One voice that is hardly ever raised is the consumer's. That voice is drowned out in the cacophony of the "interested sophistry of merchants and manufacturers" and their employees. The result is a serious distortion of the issue. For example, the supporters of tariffs treat it as self evident that the creation of jobs is a desirable end, in and of itself, regardless of what the persons employed do. That is clearly wrong. If all we want are jobs, we can create any number--for example, have people dig holes and then fill them up again or perform other useless tasks. Work is sometimes its own reward. Mostly, however, it is the price we pay to get the things we want. Our real objective is not just jobs but productive jobs--jobs that will mean more goods and services to consume.
Another fallacy seldom contradicted is that exports are good, imports bad. The truth is very different. We cannot eat, wear, or enjoy the goods we send abroad. We eat bananas from Central America, wear Italian shoes, drive German automobiles, and enjoy programs we see on our Japanese TV sets. Our gain from foreign trade is what we import. Exports are the price we pay to get imports. As Adam Smith saw so clearly, the citizens of a nation benefit from getting as large a volume of imports as possible in return for its exports or, equivalently, from exporting as little as possible to pay for its imports.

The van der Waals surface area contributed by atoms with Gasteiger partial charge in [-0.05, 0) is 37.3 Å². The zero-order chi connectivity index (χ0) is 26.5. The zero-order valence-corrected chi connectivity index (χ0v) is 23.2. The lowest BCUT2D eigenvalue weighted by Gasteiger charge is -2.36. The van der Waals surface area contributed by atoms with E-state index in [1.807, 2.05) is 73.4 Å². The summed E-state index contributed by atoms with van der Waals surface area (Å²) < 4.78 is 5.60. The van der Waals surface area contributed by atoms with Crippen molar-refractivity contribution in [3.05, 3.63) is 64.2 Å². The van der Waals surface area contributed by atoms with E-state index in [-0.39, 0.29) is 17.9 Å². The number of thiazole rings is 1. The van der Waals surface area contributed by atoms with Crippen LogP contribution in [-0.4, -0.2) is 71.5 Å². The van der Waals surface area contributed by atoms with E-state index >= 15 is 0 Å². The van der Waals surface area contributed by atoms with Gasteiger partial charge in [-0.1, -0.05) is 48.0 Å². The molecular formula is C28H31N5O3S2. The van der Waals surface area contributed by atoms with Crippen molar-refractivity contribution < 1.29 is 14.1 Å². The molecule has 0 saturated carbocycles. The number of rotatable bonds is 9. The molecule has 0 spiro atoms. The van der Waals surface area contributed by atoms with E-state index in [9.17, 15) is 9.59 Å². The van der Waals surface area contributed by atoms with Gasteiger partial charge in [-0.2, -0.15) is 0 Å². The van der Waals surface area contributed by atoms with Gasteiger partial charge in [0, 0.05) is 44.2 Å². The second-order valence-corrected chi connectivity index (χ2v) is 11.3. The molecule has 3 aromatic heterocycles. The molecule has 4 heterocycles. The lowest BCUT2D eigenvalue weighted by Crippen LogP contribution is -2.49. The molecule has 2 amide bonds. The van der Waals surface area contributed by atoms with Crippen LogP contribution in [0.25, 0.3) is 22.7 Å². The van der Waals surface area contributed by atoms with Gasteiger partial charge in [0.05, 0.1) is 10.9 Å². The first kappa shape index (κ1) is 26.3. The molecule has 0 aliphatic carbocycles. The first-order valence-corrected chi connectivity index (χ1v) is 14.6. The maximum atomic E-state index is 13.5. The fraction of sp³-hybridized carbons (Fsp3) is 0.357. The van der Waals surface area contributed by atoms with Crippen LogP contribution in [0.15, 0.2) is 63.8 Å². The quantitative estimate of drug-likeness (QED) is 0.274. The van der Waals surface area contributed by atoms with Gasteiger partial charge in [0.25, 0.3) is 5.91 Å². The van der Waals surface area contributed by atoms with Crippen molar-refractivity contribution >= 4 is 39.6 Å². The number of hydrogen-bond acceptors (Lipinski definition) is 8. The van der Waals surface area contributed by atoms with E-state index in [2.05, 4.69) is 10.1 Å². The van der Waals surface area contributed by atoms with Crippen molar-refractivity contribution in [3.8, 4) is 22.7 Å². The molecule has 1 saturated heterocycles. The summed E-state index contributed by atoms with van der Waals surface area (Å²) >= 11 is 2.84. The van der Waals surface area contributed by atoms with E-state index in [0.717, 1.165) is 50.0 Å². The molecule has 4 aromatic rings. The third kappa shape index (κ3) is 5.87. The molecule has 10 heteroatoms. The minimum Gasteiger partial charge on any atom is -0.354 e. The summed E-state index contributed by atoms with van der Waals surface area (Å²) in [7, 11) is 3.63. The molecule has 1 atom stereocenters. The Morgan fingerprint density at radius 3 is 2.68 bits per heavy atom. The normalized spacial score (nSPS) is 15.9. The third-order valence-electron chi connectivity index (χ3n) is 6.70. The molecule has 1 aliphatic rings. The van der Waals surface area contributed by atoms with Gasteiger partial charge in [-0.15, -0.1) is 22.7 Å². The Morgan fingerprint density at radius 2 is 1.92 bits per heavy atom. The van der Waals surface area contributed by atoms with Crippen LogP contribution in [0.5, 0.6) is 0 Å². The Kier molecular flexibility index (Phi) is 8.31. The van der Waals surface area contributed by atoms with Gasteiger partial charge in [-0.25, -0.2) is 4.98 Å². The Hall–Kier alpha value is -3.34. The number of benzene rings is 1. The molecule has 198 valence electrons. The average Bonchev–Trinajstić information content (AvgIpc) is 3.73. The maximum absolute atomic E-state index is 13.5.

The misleading terminology we use reflects these erroneous ideas. "Protection" really means exploiting the consumer. A "favorable balance of trade" really means exporting more than we import, sending abroad goods of greater total value than the goods we get from abroad. In your private household, you would surely prefer to pay less for more rather than the other way around, yet that would be termed an "unfavorable balance of payments" in foreign trade.
The argument in favor of tariffs that has the greatest emotional appeal to the public at large is the alleged need to protect the high standard of living of American workers from the "unfair" competition of workers in Japan or Korea or Hong Kong who are willing to work for a much lower wage. What is wrong with this argument? Don't we want to protect the high standard of living of our people?
The fallacy in this argument is the loose use of the terms "high" wage and "low" wage. What do high and low wages mean? American workers are paid in dollars; Japanese workers are paid in yen. How do we compare wages in dollars with wages in yen? How many yen equal a dollar? What determines the exchange rate?
Consider an extreme case. Suppose that, to begin with, 360 yen equal a dollar. At this exchange rate, the actual rate of exchange for many years, suppose that the Japanese can produce and sell everything for fewer dollars than we can in the United States--TV sets, automobiles, steel, and even soybeans, wheat, milk, and ice cream. If we had free international trade, we would try to buy all our goods from Japan. This would seem to be the extreme horror story of the kind depicted by the defenders of tariffs--we would be flooded with Japanese goods and could sell them nothing.
Before throwing up your hands in horror, carry the analysis one step further. How would we pay the Japanese? We would offer them dollar bills. What would they do with the dollar bills? We have assumed that at 360 yen to the dollar everything is cheaper in Japan, so there is nothing in the U.S. market that they would want to buy. If the Japanese exporters were willing to burn or bury the dollar bills, that would be wonderful for us. We would get all kinds of goods for green pieces of paper that we can produce in great abundance and very cheaply. We would have the most marvelous export industry conceivable.